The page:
//  |-- foobar: struct (nullable = true)
    //  |    |-- foo: double (nullable = false)
    //  |    |-- bar: double (nullable = false)
    

    This can be easily flattened later but usually there is no need for that.

  2. Switch to RDD, reshape and rebuild DF:

    import org.apache.spark.sql.types._
    import org.apache.spark.sql.Row
    
    def foobarFunc(x: Long, y: Double, z: String): Seq[Any] = 
      Seq(x * y, z.head.toInt * y)
    
    val schema = StructType(df.schema.fields ++
      Array(StructField("foo", DoubleType), StructField("bar", DoubleType)))
    
    val rows = df.rdd.map(r => Row.fromSeq(
      r.toSeq ++
      foobarFunc(r.getAs[Long]("x"), r.getAs[Double]("y"), r.getAs[String]("z"))))
    
    val df2 = sqlContext.createDataFrame(rows, schema)
    
    df2.show
    // +---+----+---+----+-----+
    // |  x|   y|  z| foo|  bar|
    // +---+----+---+----+-----+
    // |  1| 3.0|  a| 3.0|291.0|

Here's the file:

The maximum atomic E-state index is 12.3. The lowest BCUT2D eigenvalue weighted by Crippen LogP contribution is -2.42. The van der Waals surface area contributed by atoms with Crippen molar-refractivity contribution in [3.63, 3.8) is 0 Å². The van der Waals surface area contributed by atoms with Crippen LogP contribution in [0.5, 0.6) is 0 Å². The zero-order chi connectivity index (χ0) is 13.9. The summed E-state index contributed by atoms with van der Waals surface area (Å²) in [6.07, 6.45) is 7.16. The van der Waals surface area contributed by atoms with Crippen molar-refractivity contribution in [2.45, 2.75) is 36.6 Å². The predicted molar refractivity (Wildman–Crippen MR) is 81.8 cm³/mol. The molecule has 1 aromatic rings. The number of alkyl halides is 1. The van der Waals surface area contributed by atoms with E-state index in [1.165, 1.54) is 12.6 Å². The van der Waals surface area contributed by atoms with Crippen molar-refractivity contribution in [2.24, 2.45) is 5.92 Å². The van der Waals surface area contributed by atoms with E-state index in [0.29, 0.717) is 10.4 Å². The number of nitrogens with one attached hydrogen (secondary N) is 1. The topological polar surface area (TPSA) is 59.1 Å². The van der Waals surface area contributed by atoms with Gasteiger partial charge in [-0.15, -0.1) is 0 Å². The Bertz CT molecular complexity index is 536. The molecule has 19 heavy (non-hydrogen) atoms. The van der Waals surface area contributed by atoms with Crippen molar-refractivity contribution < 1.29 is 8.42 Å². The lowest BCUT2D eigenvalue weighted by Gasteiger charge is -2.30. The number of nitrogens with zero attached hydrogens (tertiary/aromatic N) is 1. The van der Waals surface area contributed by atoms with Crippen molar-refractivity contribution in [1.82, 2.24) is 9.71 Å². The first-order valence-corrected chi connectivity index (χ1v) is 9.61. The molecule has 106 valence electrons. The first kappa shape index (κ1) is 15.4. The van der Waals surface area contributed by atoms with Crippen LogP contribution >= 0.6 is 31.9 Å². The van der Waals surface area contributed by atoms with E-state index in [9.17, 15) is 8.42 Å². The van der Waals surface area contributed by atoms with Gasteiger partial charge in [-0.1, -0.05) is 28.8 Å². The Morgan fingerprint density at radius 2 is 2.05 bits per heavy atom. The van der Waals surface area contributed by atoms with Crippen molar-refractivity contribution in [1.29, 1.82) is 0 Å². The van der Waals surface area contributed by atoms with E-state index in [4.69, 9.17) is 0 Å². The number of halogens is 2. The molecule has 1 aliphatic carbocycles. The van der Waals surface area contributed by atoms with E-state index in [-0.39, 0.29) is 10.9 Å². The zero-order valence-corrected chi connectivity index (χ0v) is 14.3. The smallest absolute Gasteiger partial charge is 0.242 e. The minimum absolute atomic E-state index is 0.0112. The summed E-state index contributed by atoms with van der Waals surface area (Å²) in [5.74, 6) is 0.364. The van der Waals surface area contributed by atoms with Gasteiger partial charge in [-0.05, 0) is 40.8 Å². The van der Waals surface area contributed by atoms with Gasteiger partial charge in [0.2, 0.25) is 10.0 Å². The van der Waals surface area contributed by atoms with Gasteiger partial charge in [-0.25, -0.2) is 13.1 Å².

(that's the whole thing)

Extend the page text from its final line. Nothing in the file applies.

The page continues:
// |  2|-1.0|  b|-2.0|-98.0|
    // |  3| 0.0|  c| 0.0|  0.0|
    // +---+----+---+----+-----+
    
| improve this answer | |
  • 2
    When you say "usually there's no for [flattening a column]", why is that? Or does spark allow most things that you do with top-level columns to also be done with hierarchical data (like df1.foobar.foo)? – max Jun 20 '16 at 17:03
  • 2
    @max Because simple structs can be used in pretty much any context when one would normally use flat structure (with simple dot syntax fooobar.foo). It doesn't apply to collection types though. You can also check stackoverflow.com/a/33850490/1560062 – zero323 Jun 20 '16 at 17:33
16

Assume that after your function there will be a sequence of elements, giving an example as below:

val df = sc.parallelize(List(("Mike,1986,Toronto", 30), ("Andre,1980,Ottawa", 36), ("jill,1989,London", 27))).toDF("infoComb", "age")
df.show
+------------------+---+